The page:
Sunday, July 4th, 2010
For some of you, July 4th marks the anniversary of the day Will Smith, Jeff Goldblum, and Bill Pullman saved Planet Earth from a horde of Martian invaders. For Americans, however, it’s a holiday commemorating the adoption of the Declaration of Independence on July 4, 1776. We also like to set off fireworks.
Fun fact: The Chinese invented firecrackers.
Now, I don’t think it’s too much of a generalization to say that Americans of my generation and earlier were given a largely whitewashed version of history when we were students. That was most certainly the case in elementary school (how many myths about George Washington were presented as fact?), and for those who didn’t have really good history teachers in junior high and high school, they probably didn’t get the whole unvarnished truth until college, if at all.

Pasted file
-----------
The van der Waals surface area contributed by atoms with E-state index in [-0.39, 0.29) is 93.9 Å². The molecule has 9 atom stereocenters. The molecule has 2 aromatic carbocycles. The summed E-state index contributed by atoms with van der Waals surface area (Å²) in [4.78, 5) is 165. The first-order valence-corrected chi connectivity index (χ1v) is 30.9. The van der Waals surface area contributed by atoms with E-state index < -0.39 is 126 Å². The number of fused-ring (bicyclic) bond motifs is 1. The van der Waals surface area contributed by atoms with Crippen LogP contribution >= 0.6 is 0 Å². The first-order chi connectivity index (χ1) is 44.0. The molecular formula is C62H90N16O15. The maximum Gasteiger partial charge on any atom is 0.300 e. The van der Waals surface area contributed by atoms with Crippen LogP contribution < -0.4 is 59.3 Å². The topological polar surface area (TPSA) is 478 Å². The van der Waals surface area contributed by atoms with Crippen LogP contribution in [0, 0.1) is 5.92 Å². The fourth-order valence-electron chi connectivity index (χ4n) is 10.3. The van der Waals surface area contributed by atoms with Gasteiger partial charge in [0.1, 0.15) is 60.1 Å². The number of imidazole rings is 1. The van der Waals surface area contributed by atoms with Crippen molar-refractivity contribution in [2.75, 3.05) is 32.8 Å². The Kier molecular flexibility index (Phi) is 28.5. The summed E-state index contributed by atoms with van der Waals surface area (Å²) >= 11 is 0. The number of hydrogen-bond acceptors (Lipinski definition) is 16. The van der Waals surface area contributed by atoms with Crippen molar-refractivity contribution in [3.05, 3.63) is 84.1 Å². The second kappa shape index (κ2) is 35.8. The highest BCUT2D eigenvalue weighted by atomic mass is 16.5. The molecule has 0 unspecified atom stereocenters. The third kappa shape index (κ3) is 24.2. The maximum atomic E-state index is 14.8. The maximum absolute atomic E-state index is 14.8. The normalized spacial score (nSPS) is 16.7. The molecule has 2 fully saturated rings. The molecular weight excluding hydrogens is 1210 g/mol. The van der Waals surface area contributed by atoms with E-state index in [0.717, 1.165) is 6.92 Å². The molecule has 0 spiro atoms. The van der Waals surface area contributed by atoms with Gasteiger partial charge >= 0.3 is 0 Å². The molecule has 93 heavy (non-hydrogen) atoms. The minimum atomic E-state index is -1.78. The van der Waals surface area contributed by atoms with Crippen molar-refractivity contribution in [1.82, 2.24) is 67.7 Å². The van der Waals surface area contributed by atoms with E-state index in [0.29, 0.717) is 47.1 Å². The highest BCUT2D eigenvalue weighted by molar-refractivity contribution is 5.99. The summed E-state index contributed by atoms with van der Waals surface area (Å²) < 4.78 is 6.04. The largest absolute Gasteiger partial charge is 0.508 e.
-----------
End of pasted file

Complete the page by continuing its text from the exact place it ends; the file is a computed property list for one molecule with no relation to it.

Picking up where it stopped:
As an academic, I feel it is my responsibility to shed light on these darkened corners of our own history. The Glenn Becks, the Bill O’Reillys, and the Ann Coulters of the world may cling to a distorted version of our own country’s past, resorting to juvenile name-calling and vicious attacks when anyone dare paint the United States in an unflattering light.
Invincible: Where’s he going with this?
Hero Hua: I don’t know.
We, too, may not wish to look too deeply into our nation’s past for fear of what we might find, but as responsible citizens we must endeavor to search out the facts wherever they may lead. And so, on this Fourth of July, 2010, I present a Hong Kong film that attempted to rectify a typical US history book omission. Do you remember reading ANYTHING about a well-coiffed Chinese laborer having a swordfight with a blind Japanese guy on top of the Statue of Liberty…before obliterating Lady Liberty herself in the process? I didn’t think so.
I guess that goes a long way in explaining the Chinese Exclusion Act.
“Give me your tired, your poor, your super-powered martial artists…”
Happy Birthday, America!